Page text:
Previous studies on strength training in wheelchair users were aimed to rehabilitate and to cope with the challenges of daily life with focus to maintain fitness level and increase functional independence. In those studies, training consisted of moderate intensity exercises with arm, kayak and wheelchair ergometers15 - 17. Especially, individuals with SCI have physiological disavantages limiting exercise capacity. For example, the direct loss of motor control and sympathetic nervous system activity below the level of lesion may cause relatively low values of oxygen uptake in individuals with SCI. These impairments are associated with reduced maximal heart rate, lower stroke volume, venous pooling in the lower limbs because of reduced muscular pump, slower increase of oxygen consumption during steady-state exercise, and impaired thermoregulation9 , 22 , 23. Despite these physiological responses, studies have shown improvements in muscle strength in the upper extremities in sedentary individuals with SCI15 , 24. For example, Jacobs, Nash, and Rusinowski15 used a training programme over 12-weeks, three times a week at 50% 1-RM in 10 sedentary individuals with SCI using military press, horizontal rows, pec dec, preacher curls, wide grip latissimus pull-down and eated dips. Another study by Nash et al.16 used a 16-weeks programme, three times a week, 50% 1-RM in seven individuals with SCI, with military press, horizontal rows, pectoralis, preacher curls, wide grip latissimus pull-down and seated dips. Bjerkefors, Jansson, and Thorstensson24 10-week, three times a week, 10 sedentary individuals with SCI using kayak ergometer.

WCB is a physically demanding team sport that requires a high degree of skill, technical expertise, and teamwork. Acceleration, speed, and agility are of particular importance since the game is often played at a fast pace, and excellent chair and ball skills are fundamental to the game. A high level of conditioning is required to maintain work intensity and to prevent injury9. Upper-extremity muscle strength is important for wheelchair athletes11 , 12. In WCB, upper extremity muscles serves both ball handling and wheelchair mobilization. Explosive strength development may increase competition performance of the WCB players, however, we can only speculate whether the speed and agility performance would improve play during competition. Explosive strength training in WCB athletes may have lead to specific neural adaptations, such as an increased rate of activation of motor units. The duration of the explosive strength training is unlikely to have resulted in muscle hypertrophy as in common with heavy resistance training25 - 27. The neural adaptations such as an increased motor unit synchronization and firing rate may have contributed to the improvement of speed. It is very likely that the development of strength was the result of neural adaptations because the training period was shorter than eight weeks. The role of these adaptions is well recognized during the early phase of strength training. Other studies have shown the importance of upper extremity strength in wheelchair users. Janssen et al.28 demonstrated that there is a strong positive association between upper-body isometric strength and sprint power. Tupling et al.11 showed that the initiation of wheelchair movement depends on upper-extremity strength. Van Der Woude et al.29reported that sprint performance is related to disability level and wheelchair propulsion technique. Turbanski and Schmidtbleicher21 trained 8 wheelchair athletes with SCI and 8 healthy physical education students at high intensity. The 8-week training programme was at 80% of 1-RM, twice a week, with 10 to 12 repetitions in 5 sets using bench press exercise, and resulted in a decrease by 6.2% of the 10-m sprinting time of eight wheelchair athletes and healthy controls. Our data showed that explosive strength training improved sprint speed by 2% for a 20-m distance. Our lower improvement in sprint speed than in the study by Turbanski and Schmidtbleicher21 may be related to a shorter training duration and intensity of training. Differences in adaptations may also be due to the different training experience of partcipants. For example, Van Den Berg et al.30 used a 7-week low-intensity (30% of maximum heart rate) hand rim wheelchair training in 10 able-bodied participants. Although these authors reported a 31.2% increase in sprint power, this improvement may be related to the facts that the participants were sedentary and did not have wheelchair experience use before the study. In our study, the control group consisted of trained WCB athletes.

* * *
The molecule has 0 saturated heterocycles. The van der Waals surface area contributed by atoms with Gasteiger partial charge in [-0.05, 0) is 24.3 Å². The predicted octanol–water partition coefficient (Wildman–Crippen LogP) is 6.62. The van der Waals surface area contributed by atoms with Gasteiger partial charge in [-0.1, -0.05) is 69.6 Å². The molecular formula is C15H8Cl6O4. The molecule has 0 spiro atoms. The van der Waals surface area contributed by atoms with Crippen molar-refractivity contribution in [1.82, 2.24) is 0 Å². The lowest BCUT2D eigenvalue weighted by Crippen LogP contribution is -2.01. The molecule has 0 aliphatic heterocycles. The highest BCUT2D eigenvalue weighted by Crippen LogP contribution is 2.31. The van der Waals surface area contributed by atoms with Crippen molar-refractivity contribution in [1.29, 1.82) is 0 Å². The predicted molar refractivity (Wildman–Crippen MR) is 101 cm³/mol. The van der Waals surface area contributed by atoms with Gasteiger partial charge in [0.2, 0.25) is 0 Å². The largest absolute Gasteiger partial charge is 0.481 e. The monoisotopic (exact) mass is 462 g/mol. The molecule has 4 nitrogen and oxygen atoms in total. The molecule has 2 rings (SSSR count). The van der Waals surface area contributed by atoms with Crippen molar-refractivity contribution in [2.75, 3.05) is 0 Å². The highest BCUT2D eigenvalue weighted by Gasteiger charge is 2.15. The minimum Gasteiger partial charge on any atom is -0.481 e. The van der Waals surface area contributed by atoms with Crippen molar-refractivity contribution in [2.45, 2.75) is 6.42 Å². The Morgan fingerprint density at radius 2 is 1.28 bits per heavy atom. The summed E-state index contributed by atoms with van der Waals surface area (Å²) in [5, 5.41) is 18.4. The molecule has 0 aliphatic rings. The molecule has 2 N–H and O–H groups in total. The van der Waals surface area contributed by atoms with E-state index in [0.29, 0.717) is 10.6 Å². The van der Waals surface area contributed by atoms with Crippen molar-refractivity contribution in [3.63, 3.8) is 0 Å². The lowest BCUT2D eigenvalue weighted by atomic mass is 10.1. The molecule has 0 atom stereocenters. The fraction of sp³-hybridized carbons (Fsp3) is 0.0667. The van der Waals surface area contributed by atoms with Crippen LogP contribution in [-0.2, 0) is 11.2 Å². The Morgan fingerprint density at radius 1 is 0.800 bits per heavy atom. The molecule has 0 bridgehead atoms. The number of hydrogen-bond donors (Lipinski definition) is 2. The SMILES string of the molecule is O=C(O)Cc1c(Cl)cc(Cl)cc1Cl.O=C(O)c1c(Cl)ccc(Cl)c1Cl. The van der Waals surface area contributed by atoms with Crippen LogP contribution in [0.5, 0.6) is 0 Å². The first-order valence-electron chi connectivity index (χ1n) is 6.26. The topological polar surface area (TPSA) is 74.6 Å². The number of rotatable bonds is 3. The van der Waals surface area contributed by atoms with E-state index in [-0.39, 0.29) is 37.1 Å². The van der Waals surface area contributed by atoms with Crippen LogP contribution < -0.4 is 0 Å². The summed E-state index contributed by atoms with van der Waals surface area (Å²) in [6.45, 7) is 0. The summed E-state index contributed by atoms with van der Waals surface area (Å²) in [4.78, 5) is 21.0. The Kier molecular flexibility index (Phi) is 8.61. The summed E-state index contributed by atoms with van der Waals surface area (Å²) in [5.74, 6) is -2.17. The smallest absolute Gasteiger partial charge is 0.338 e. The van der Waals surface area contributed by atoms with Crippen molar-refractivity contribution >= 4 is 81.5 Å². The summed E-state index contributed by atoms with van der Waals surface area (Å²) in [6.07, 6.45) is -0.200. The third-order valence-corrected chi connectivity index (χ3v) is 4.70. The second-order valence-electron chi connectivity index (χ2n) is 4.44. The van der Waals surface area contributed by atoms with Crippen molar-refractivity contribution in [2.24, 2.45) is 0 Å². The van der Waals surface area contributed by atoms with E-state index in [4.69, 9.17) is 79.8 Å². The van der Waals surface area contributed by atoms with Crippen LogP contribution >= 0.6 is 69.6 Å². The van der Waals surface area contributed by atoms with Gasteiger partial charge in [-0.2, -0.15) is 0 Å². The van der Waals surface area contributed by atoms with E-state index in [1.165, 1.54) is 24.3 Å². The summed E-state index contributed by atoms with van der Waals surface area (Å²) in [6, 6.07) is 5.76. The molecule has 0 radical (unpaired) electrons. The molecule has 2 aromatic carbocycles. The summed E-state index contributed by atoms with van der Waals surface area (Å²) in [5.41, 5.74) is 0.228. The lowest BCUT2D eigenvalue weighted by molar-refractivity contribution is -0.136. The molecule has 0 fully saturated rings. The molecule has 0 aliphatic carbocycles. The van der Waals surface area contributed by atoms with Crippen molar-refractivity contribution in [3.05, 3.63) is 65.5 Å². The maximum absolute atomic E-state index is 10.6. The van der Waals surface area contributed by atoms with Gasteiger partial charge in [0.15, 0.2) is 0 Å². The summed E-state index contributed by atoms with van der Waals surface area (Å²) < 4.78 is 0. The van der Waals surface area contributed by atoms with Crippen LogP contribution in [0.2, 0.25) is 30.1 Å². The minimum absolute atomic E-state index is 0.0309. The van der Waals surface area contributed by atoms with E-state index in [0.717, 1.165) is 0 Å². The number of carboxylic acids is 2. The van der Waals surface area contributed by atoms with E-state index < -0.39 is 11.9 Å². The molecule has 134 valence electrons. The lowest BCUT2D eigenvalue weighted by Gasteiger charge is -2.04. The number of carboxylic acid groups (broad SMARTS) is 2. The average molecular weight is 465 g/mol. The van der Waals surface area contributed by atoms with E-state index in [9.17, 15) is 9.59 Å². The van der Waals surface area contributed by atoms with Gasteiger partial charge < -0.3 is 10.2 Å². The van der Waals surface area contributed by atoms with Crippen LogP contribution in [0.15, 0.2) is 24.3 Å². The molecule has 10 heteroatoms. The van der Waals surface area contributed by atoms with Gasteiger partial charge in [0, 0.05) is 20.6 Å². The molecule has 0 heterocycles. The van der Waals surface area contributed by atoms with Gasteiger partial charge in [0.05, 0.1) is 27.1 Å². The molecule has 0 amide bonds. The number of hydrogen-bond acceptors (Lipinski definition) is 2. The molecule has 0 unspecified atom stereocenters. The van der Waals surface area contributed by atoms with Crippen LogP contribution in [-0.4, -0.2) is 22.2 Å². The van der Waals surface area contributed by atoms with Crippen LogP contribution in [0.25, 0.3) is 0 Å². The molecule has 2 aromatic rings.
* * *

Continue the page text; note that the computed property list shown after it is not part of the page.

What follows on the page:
In conclusion, a short duration explosive strength training programme of the upper extremity resulted in significant improvements in sprint speed and agility performance in WCB athletes. Upper-extremity muscle strength is very important for wheelchair basketball athletes in competition. For this reason, the training program of WCB athletes as used in this study may be advised to improve competition performance. However, future studies should examine whether strength training programmes will enhance competition performance in WCB athletes. A potential limitation of our study was the small sample size as well as having highly trained WCB athletes with different disabilities. However, significant improvements in sprint speed and agility were observed.


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Work performed at School of Health, Karabuk University, Karabuk, Turkey

Received: January 08, 2013; Accepted: September 26, 2013

Correspondence: Department of Physiotherapy and Rehabilitation, School of Health, Karabuk University, 78050 Karabuk, Turkey.

All authors have declared there is not any potential conflict of interests concerning this article.